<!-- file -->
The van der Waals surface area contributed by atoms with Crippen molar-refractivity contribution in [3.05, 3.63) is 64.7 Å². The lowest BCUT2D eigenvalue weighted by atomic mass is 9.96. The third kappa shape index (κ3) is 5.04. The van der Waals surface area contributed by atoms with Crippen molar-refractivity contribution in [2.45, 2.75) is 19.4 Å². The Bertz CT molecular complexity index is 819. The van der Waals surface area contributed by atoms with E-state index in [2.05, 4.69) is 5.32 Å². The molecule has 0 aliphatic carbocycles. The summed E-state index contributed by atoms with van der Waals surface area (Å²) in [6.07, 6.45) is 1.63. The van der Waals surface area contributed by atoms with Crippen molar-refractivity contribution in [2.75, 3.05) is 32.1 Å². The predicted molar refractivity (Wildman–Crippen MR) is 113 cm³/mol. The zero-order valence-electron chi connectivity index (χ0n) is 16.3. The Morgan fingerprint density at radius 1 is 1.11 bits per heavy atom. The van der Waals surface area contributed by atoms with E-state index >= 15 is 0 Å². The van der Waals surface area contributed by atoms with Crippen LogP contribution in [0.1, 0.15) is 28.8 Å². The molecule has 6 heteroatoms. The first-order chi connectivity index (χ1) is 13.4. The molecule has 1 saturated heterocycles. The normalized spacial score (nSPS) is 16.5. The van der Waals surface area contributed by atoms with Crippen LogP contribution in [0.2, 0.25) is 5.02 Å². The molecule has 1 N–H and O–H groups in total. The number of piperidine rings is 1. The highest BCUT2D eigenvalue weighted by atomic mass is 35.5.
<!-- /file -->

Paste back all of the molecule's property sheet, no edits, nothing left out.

The van der Waals surface area contributed by atoms with Crippen molar-refractivity contribution in [3.05, 3.63) is 64.7 Å². The lowest BCUT2D eigenvalue weighted by atomic mass is 9.96. The third kappa shape index (κ3) is 5.04. The van der Waals surface area contributed by atoms with Crippen molar-refractivity contribution in [2.45, 2.75) is 19.4 Å². The Bertz CT molecular complexity index is 819. The van der Waals surface area contributed by atoms with E-state index in [2.05, 4.69) is 5.32 Å². The molecule has 0 aliphatic carbocycles. The summed E-state index contributed by atoms with van der Waals surface area (Å²) in [6.07, 6.45) is 1.63. The van der Waals surface area contributed by atoms with Crippen molar-refractivity contribution in [2.75, 3.05) is 32.1 Å². The predicted molar refractivity (Wildman–Crippen MR) is 113 cm³/mol. The zero-order valence-electron chi connectivity index (χ0n) is 16.3. The Morgan fingerprint density at radius 1 is 1.11 bits per heavy atom. The van der Waals surface area contributed by atoms with E-state index >= 15 is 0 Å². The van der Waals surface area contributed by atoms with Crippen LogP contribution in [0.1, 0.15) is 28.8 Å². The molecule has 6 heteroatoms. The first-order chi connectivity index (χ1) is 13.4. The molecule has 1 saturated heterocycles. The normalized spacial score (nSPS) is 16.5. The van der Waals surface area contributed by atoms with Crippen LogP contribution in [0.2, 0.25) is 5.02 Å². The molecule has 1 N–H and O–H groups in total. The number of piperidine rings is 1. The highest BCUT2D eigenvalue weighted by atomic mass is 35.5.